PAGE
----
Senior employment lawyer Matthew Ainscough of commercial law firm Ironmonger Curtis explains time off in lieu (TOIL) and how to manage it with employees.
If an employee works overtime, rather than paying them for the extra hours worked, some employers choose to give the employee time off in lieu (TOIL) instead.
However, managing time off in lieu can present some challenges, which I will examine in this post. One of the biggest issues employers face when it comes to time off in lieu is the accumulation of owed time and how to record it.
What is time off in lieu?
TOIL is essentially paid leave granted to an employee who has worked in excess of their contractual hours, or over a public holiday which would otherwise have been treated as annual leave. Time off in lieu means that any overtime hours the individual works, they can take off from work in addition to their annual leave. TOIL is an agreement between the employer and the employee, as there is no statutory right to be paid for additional hours worked. If both parties agree that an employee’s overtime is to be rewarded with TOIL leave, this should be confirmed in writing.
Both employer and worker should ensure that they keep detailed records of how much overtime has been worked and how much additional time off has been taken.
Can TOIL become a problem?
Unfortunately, without careful management TOIL can cause issues, such as:
- Confusion over the rules
- Abuse of your TOIL policy
- Overtime becoming normalised
- A build-up of TOIL
- TOIL being universal (it may not be appropriate for certain roles)
If employees are regularly having to work extra hours, it might be that the employer needs to consider whether they are adequately staffed. Perhaps there are productivity or efficiency problems that could be addressed through capability or absence management processes instead.
It is important to examine any underlying causes before agreeing to TOIL leave as a solution, as it might be the case that staff are underperforming and not completing tasks on time, perhaps due to absences, lack of motivation, or poor capability performance management on the company’s part.
On the basis that some people instinctively ‘game’ systems, employees can even take advantage of time off in lieu by slowing down productivity and working extra hours to obtain additional leave.
TOIL can also create an environment where working extra hours becomes normalised, which can lead to a cycle of covering absences whilst employees use their time off. In this situation, addressing why employees have to continually work extra hours is paramount, as otherwise overwork could lead to burnout and stress-related absence issues.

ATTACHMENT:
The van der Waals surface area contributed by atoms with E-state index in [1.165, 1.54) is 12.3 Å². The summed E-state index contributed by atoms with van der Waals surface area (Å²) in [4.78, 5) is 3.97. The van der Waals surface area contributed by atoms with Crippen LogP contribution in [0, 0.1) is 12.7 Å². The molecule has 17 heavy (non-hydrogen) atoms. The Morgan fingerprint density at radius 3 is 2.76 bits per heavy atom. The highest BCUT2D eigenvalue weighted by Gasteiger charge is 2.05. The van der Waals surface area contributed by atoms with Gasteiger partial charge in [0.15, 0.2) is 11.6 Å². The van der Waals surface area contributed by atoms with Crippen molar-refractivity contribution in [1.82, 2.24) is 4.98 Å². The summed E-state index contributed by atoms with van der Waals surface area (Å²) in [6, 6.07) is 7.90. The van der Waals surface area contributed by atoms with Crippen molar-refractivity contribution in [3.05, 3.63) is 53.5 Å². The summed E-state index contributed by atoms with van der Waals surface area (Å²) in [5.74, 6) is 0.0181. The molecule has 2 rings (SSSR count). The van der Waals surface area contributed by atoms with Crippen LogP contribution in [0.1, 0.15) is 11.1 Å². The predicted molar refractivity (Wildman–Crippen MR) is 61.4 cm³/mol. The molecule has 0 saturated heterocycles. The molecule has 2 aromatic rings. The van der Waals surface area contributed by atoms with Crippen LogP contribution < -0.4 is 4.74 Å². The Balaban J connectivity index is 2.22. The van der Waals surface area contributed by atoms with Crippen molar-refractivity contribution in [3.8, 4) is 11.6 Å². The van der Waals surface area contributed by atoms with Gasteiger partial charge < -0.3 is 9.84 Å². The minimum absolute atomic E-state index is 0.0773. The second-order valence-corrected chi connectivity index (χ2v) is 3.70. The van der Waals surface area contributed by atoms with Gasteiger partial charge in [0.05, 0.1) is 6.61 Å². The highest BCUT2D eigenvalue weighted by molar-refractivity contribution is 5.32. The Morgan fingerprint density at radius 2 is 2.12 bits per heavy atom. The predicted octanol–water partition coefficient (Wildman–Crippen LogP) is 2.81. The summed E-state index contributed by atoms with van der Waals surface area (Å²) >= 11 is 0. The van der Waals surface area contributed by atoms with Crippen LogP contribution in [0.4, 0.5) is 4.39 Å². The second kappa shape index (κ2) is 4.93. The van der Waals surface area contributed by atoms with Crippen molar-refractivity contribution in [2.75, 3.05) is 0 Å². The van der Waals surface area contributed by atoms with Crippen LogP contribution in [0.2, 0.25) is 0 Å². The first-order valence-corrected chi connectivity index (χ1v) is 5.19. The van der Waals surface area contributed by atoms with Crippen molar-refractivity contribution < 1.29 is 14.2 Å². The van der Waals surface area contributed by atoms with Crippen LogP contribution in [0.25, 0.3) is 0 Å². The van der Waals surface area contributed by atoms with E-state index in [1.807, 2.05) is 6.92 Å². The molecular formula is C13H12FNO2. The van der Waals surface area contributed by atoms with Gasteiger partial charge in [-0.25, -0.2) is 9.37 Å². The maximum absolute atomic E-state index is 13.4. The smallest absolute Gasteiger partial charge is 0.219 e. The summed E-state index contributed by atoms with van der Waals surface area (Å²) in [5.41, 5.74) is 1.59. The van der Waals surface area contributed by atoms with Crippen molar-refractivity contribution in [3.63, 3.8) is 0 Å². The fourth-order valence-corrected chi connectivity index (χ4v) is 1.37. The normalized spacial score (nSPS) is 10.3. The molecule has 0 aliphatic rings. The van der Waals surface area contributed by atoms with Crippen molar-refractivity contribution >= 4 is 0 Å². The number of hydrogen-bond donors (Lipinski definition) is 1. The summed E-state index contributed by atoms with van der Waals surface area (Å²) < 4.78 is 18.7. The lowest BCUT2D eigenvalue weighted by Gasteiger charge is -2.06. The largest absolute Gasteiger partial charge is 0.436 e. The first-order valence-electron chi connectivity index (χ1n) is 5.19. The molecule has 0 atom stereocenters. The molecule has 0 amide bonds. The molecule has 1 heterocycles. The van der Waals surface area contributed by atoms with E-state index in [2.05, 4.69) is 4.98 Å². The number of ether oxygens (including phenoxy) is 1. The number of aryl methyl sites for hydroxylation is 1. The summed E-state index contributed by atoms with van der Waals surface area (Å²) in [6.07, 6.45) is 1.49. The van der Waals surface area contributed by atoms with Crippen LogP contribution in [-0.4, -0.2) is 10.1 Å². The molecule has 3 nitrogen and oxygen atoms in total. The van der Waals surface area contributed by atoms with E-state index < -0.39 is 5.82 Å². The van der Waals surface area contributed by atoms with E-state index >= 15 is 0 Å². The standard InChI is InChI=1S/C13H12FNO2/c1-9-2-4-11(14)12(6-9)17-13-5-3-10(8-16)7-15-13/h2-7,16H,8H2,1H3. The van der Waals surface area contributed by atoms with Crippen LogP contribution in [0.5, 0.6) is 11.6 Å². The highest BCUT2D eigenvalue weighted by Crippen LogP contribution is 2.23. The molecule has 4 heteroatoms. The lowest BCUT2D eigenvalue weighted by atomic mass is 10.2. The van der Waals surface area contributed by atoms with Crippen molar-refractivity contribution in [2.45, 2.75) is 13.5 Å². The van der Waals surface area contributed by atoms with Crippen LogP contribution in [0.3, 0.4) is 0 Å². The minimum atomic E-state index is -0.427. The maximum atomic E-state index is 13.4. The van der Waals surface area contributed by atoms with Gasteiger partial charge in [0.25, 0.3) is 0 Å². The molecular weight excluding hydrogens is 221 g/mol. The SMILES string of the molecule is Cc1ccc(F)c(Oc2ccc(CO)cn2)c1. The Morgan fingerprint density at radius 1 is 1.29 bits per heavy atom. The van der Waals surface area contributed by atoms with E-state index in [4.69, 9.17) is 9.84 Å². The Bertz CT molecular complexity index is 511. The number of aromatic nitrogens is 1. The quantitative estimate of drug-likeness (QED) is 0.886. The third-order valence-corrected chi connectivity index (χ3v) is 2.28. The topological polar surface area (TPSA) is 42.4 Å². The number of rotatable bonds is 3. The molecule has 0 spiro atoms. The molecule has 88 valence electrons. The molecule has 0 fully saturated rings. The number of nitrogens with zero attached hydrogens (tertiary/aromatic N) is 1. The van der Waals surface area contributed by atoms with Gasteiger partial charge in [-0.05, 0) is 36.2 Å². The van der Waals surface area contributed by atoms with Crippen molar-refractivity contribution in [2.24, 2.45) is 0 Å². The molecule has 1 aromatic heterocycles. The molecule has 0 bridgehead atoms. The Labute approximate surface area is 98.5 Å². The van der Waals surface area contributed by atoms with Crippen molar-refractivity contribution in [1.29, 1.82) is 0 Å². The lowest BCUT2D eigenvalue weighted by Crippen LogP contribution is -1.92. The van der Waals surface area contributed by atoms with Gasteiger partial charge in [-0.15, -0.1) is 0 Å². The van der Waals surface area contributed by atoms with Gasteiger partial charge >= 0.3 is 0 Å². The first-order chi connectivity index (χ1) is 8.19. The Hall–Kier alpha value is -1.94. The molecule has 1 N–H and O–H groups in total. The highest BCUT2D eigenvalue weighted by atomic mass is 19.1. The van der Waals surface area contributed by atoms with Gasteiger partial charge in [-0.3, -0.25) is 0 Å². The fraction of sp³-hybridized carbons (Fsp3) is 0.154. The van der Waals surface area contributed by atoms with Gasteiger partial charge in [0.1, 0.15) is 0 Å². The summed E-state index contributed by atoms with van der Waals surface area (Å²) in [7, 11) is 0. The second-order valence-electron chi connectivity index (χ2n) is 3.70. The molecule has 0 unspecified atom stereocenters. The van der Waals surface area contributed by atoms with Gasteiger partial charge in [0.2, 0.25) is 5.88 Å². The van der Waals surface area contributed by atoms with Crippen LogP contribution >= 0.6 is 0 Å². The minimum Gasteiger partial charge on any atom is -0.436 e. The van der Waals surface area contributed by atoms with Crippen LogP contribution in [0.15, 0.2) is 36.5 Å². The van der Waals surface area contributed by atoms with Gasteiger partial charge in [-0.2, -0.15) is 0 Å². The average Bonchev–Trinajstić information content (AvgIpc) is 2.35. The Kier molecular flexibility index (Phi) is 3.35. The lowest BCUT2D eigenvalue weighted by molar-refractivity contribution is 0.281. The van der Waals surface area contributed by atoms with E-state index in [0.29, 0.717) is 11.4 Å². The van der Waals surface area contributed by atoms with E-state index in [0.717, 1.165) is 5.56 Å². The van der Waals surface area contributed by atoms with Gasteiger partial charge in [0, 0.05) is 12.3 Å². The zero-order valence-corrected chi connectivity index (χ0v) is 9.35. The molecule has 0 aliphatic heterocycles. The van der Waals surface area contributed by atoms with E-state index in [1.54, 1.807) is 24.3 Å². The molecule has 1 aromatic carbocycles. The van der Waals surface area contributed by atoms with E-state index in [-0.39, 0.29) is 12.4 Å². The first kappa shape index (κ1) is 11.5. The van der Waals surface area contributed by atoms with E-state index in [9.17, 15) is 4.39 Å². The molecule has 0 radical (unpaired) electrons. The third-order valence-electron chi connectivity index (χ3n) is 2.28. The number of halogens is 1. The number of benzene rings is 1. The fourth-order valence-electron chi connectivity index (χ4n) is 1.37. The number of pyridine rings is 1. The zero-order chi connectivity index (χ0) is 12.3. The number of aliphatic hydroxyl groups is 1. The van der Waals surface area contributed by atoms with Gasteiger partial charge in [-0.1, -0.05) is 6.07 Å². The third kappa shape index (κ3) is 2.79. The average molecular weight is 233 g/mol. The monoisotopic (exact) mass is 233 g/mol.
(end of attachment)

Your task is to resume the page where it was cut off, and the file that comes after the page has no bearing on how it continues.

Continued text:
However, the most common issue with TOIL is managing the accumulation of leave and making decisions as to when employees can use their time off. TOIL can often create an administrative burden for an employer. In some cases, this could even lead to claims of discrimination if the rules of your TOIL policy are applied unevenly.
Tips for managing TOIL well
Draft a written agreement
Managing TOIL can be difficult for managers, so both employer and employee should ensure that they keep detailed records of how much overtime has been worked and how much additional time off has been taken.
As part of your time off in lieu policy, the agreement for taking time off should be set out clearly in a written agreement and should include:
- When leave can be taken
- The authorisation process for booking the leave
- An expiry date for taking any accumulated TOIL
- What happens if the contract ends before all accrued overtime is used
Employers should consider how much leave can accrue as the running of the business could be affected when workers look to take this time back.
An employer also needs to ensure that working additional hours to take the time back at a later date does not take their worker below the National Minimum Wage.
It should also be noted that overtime is subject to the EU Working Time Directive, which states that employees shouldn’t work more than a maximum of 48 hours per week averaged over a reference period (which is usually 17 weeks), unless they choose to opt out of this requirement.
Establish a system for recording and approving TOIL
It can sometimes be difficult for managers to keep track of who has worked extra hours and when TOIL is being taken. If you are operating a system of TOIL it makes sense to have a streamlined process to deal with the administration.
You can of course use spreadsheets, but HR software like myhrtoolkit is a great solution for this. Holiday managers on the system can record TOIL for the staff they manage in hours or fractions of an hour. Employees can easily see the TOIL they have accrued and can request TOIL using the system (or have it booked by a manager).
Manage TOIL and other areas of annual leave with a cloud-based holiday management system
Written by Matthew Ainscough
Matthew Ainscough is a Senior Employment Lawyer and a Fellow of the Chartered Institute of Legal Executives (FCILEx) who specialises in discrimination and employment litigation for law firm Ironmonger Curtis. He writes about specialist employment law topics and issues for the myhrtoolkit blog.